By Daniel Smoot, Office of Army Prize Competitions and Army Applied SBIR Program
WASHINGTON – The U.S. Army is asking innovative small businesses to develop training technology that could revolutionize commercial wearables, such as smart watches, with underwater capabilities.
In a new solicitation, small businesses will seek to deliver a waterproof physiological monitoring system to better understand Soldier well-being throughout the training process for unconventional combat, rather than only after visual signs of distress.
Despite significant supervision and stringent safety measures, serious safety risks remain prevalent as the John F. Kennedy Special Warfare Center and School teaches combat divers in one of the most unforgiving environments — underwater.
To deliver high-impact, lifesaving capability to trainees across the Services during the Combat Diver Qualification Course, the Army Applied SBIR Program and Army Applications Laboratory have partnered to co-fund the development of a Diver Performance Monitoring System.
The capability will assess and analyze relevant biomarkers, including blood oxygen levels, heart beats per minute and heart rate variability, and alert divers to predetermined risk thresholds.
The Diver Performance Monitor System’s requirements in fresh, chlorinated, and salt-water environments will include critical technology features:
Innovative small-business opportunity
With an increased focus on dual-use technology, transition into Army acquisition programs and contracting speed, the Army has reinvented its approach to the Congressionally funded Small Business Innovation Research program.
The joint Army solicitation between the Army Applied SBIR Program and AAL underscores this shift in efforts.
This novel approach leverages the best of the Army’s resources — including problem identification from Special Operations customers and acquisition programs, and expedient contracting through the new Army SBIR Contracting Center of Excellence — while potentially expanding the use-case of the Diver Performance Monitoring System.
Like how runners around the world monitor their health and performance through smart watches, a waterproof monitoring capability may help law enforcement, commercial divers, marine archeologists, triathletes, swimmers and SCUBA divers, among others, monitor their health and safety across a host of underwater activities.
Such technology has potential to not only increase safety for warfighters but also in the most dangerous job in the world, commercial underwater welding, which currently has a mortality rate of 15%.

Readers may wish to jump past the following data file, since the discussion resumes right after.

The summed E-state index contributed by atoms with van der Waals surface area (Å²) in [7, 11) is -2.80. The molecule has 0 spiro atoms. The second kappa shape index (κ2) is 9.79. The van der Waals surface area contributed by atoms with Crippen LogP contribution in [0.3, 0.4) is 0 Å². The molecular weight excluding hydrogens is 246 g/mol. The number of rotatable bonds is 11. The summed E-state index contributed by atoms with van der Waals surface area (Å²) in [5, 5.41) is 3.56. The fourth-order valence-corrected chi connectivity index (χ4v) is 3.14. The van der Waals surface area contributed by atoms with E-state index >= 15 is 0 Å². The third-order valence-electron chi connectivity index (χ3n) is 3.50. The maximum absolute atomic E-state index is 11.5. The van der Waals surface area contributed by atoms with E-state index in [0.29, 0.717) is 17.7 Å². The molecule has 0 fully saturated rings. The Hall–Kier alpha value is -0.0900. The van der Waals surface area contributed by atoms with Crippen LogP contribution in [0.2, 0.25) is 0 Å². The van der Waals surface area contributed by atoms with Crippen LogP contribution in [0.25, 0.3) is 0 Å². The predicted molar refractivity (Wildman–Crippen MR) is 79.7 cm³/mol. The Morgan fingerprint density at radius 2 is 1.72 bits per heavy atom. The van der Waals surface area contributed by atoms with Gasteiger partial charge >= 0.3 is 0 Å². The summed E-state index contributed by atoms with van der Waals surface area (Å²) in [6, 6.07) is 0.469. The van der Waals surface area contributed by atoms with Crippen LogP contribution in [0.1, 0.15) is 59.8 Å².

“Underwater physiological monitoring is largely an area of study within the medical community, with no current technologies on the market today that meet the needs of the Army,” said Paul Reid, who manages Army Applied SBIR program’s portfolio and investments in immersive and wearable technology.
“This is an exciting opportunity to support small-business innovation and enhance the safety and performance of our Soldiers in underwater operational environments, while also highlighting the first of several planned collaborations between ASA(ALT)’s Army Applied SBIR program and AAL’s SPARTN program,” Reid added.
The programs are focused on both Army and DOD-wide solutions for warfighter needs.
“While the need for this technology originated from AAL’s work with SOCOM, the partnership with the Army Applied SBIR Program will help to further expand the opportunity across the U.S. military,” said Nick Rinaldi, operations officer at the Army Applications Laboratory.
Contract awards up to $3.25 million
Up to 10 small-business selectees will receive Phase I contract awards of up to $150,000 each to develop the new physiological monitoring solution.
During the three-month contract period, Phase I selectees will gain access to warfighter touchpoints, providing critical feedback to develop and test their technology in a practical setting with their primary customer — Special Operations warfighters — throughout the development process.